Nursing Home Malpractice Insurance Costs Appear To Stabilize Nationwide, Study Finds
Increases in the cost of malpractice insurance and litigation for nursing homes appear to have stabilized in the past year as more states with large nursing home populations have enacted tort reform laws, according to a study released on Wednesday by the American Health Care Association, the Wall Street Journal reports. According to the Journal, increased liability costs -- which include the cost of malpractice insurance and litigation -- have prompted some nursing homes to reduce or eliminate malpractice insurance. The study, conducted for AHCA by Aon, surveyed 76 nursing homes nationwide.
The study found that in 2004 the cost of malpractice insurance for nursing homes nationwide increased by an average of 18% in 2004, compared with an average of 51% in 2003. In addition, the study found that per-bed liability costs increased by 1.8%, or from $2,270 to $2,310, between 2003 and 2004. The study also found that the average claim size decreased from $180,000 in 2003 to $176,000 in 2004.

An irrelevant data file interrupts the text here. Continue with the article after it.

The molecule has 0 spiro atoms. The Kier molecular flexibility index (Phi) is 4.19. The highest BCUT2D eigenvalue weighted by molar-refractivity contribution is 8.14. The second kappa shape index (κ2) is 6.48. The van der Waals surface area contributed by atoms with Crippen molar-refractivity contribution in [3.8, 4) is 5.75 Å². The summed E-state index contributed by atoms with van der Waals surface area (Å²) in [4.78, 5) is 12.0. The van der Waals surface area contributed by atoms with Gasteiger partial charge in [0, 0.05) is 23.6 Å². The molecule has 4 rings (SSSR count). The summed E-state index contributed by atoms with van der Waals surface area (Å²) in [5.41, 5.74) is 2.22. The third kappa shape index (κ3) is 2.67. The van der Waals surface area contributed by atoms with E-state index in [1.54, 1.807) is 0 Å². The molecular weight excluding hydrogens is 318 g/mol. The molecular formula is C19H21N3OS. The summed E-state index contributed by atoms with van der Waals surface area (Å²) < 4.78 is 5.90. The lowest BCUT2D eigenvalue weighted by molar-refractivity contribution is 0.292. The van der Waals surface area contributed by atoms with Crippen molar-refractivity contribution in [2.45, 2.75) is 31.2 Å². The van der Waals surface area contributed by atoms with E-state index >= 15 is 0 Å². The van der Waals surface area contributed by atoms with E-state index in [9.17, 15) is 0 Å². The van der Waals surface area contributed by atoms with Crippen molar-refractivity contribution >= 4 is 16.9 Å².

However, the study found that nursing homes in some states continued to experience high liability costs. In Arkansas, per-bed liability costs increased from $14,550 in 2003 to $16,980 in 2004, and such costs only decreased from $10,400 in 2003 to $10,380 in Mississippi, according to the study. Nursing homes in Arkansas and Mississippi also had large increases in the number of expensive claims, according to the study.
The study found that the nationwide stabilization of nursing home liability costs has occurred in large part because states such as Florida and Texas, which have large nursing home populations, recently have enacted laws that cap damage awards in malpractice lawsuits. In addition, some large nursing home operators that faced a number of malpractice lawsuits have sold their operations in more expensive states such as Florida, the study said (Petersen, Wall Street Journal, 4/27).